Effective communication affords deaf people the ability to share and/or receive information in a manner that is successful for them. Effective communication increases the opportunity for full and equal participation in any given situation. Effective communication includes fluid interactions in which all parties are able to receive and respond to information equally.
What is effective communication?
The U.S. Department of Justice defines effective communication as communication with people who are deaf or hard of hearing that is equitable to communication with persons without hearing loss.1 This communication could include using a sign language interpreter, speech-to-text services, captioned media, an assistive listening device, or other accommodation requested by the individual.
Do I need to provide the specific service requested?
Title II organizations, such as state and local governments, are required under the Americans with Disabilities Act (ADA) to give primary consideration to the service or device requested by the deaf individual, unless it can be demonstrated that another equally effective means of communication is available.1 Title III organizations, such as private universities and commercial businesses, are encouraged to consider the specific service or device requested by the individual.1 It is important to remember that even when federal law does not mandate honoring a person’s specific accommodation request, an entity is still required to ensure that communication is effective between all parties.
Not all accommodations are equally effective for all deaf people. For someone who does not know sign language, for example, a sign language interpreter would not be an effective means of communication access. In these instances, honoring a specific request for speech-to-text services, such as CART, C-Print, or TypeWell, would be appropriate. In other situations, a deaf individual may have additional hidden disabilities that make reading the captions generated by speech-to-text providers difficult. For these people, the presence of a sign language interpreter would create an environment that allows effective communication to take place.
What is a qualified provider?
In essence, under the ADA, a qualified provider is defined as someone who effectively, accurately, and impartially conveys real-time communication access, either on-site or remotely. Qualified providers have a high level of professionalism and ethics. Interpreters should have the necessary skills to convey information both expressively and receptively, including knowledge of any vocabulary specific to the setting. A speech-to-text provider should possess a high level of content comprehension and real-time accuracy.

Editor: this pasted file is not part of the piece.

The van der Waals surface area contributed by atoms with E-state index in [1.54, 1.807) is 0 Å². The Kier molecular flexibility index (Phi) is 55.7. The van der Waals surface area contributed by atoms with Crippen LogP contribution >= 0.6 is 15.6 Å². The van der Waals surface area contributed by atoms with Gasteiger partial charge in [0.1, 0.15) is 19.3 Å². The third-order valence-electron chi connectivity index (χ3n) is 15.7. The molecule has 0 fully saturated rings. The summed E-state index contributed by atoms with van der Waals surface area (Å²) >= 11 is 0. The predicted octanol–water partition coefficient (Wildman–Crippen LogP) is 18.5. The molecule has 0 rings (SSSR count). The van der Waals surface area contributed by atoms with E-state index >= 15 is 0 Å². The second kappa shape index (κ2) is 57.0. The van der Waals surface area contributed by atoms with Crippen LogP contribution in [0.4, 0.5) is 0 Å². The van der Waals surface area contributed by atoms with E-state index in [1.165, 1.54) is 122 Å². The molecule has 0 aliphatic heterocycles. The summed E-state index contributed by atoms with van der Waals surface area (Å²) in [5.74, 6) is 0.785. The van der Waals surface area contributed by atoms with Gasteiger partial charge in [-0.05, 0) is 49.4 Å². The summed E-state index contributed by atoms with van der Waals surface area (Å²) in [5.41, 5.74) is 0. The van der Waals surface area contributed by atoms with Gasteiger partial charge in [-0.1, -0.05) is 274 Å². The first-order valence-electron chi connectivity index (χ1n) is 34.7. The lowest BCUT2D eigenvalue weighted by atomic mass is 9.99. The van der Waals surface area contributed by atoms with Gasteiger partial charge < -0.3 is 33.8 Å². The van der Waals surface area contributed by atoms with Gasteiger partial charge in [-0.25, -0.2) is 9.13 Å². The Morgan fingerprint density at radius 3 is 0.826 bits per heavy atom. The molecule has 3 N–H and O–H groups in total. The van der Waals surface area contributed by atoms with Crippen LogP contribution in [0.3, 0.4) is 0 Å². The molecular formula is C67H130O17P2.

Do I need to honor a request for a specific provider?
The ADA does not mandate honoring a request for a specific service provider; however, in some situations, the specific provider is the most qualified service provider. For example, suppose a deaf
student requests Ms. Smith to interpret her Calculus II course. While discussing the reasons for the specific request with the student, you learn that Ms. Smith interpreted the student’s Calculus I course and has an extensive background interpreting high-level math courses.
Another interpreter may not have these qualifications. In this case, an argument can be made that Ms. Smith is most qualified to provide effective communication access.
For speech-to-text services, CART provides a word-for-word transcription, and C-Print and TypeWell generate a meaning-for-meaning transcription. In classes where knowing the exact wording is critical, a meaning-for-meaning system might not be best. And with a student who had slower reading skills, a verbatim system might not be best. By discussing the reason for the specific request, both parties can reach a mutual understanding that leads to a successful outcome.
Should I consider subjective experience?
For users of sign language, it is important to consider the subjective experience when addressing specific requests or grievances. There are several variations of sign language, including American Sign Language, Pidgin Signed English, and Signed Exact English. Thus, pairing a deaf person who is a strong user of American Sign Language with an interpreter who uses Signed Exact English can cause receptive and expressive misunderstandings, leading to ineffective communication.
Two Office for Civil Rights cases shed light on the topic of effective communication:
- Argenyi vs. Creighton:
- Letter to Santa Ana College:
- Equitable Access Guide: Understanding Legal Responsibilities for Institutions (Second Edition)
- Hiring Qualified Sign Language Interpreters
- Hiring Qualified Speech-to-Text Providers
Additional resources on this subject may be available here
1 U.S. Department of Justice. (2014). Effective communication. Retrieved from here